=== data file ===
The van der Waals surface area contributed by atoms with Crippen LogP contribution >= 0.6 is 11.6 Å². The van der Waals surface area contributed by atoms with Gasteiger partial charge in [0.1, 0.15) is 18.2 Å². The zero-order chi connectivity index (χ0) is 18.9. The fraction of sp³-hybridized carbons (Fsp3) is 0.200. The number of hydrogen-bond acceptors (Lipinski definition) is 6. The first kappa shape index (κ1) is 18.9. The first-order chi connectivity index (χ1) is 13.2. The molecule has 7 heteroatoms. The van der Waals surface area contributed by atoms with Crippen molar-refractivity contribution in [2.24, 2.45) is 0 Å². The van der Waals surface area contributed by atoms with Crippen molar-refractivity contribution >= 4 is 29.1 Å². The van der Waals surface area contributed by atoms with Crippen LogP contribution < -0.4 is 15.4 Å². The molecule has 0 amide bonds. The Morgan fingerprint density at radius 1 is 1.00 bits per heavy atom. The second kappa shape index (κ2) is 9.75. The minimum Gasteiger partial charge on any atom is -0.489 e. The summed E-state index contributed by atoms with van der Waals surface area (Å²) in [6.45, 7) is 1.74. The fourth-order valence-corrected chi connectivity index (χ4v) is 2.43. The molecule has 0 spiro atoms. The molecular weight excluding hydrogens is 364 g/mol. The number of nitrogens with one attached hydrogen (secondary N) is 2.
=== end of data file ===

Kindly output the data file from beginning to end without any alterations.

The van der Waals surface area contributed by atoms with Crippen LogP contribution >= 0.6 is 11.6 Å². The van der Waals surface area contributed by atoms with Gasteiger partial charge in [0.1, 0.15) is 18.2 Å². The zero-order chi connectivity index (χ0) is 18.9. The fraction of sp³-hybridized carbons (Fsp3) is 0.200. The number of hydrogen-bond acceptors (Lipinski definition) is 6. The first kappa shape index (κ1) is 18.9. The first-order chi connectivity index (χ1) is 13.2. The molecule has 7 heteroatoms. The van der Waals surface area contributed by atoms with Crippen molar-refractivity contribution in [2.24, 2.45) is 0 Å². The van der Waals surface area contributed by atoms with Crippen molar-refractivity contribution >= 4 is 29.1 Å². The van der Waals surface area contributed by atoms with Crippen LogP contribution < -0.4 is 15.4 Å². The molecule has 0 amide bonds. The Morgan fingerprint density at radius 1 is 1.00 bits per heavy atom. The second kappa shape index (κ2) is 9.75. The minimum Gasteiger partial charge on any atom is -0.489 e. The summed E-state index contributed by atoms with van der Waals surface area (Å²) in [6.45, 7) is 1.74. The fourth-order valence-corrected chi connectivity index (χ4v) is 2.43. The molecule has 0 spiro atoms. The molecular weight excluding hydrogens is 364 g/mol. The number of nitrogens with one attached hydrogen (secondary N) is 2.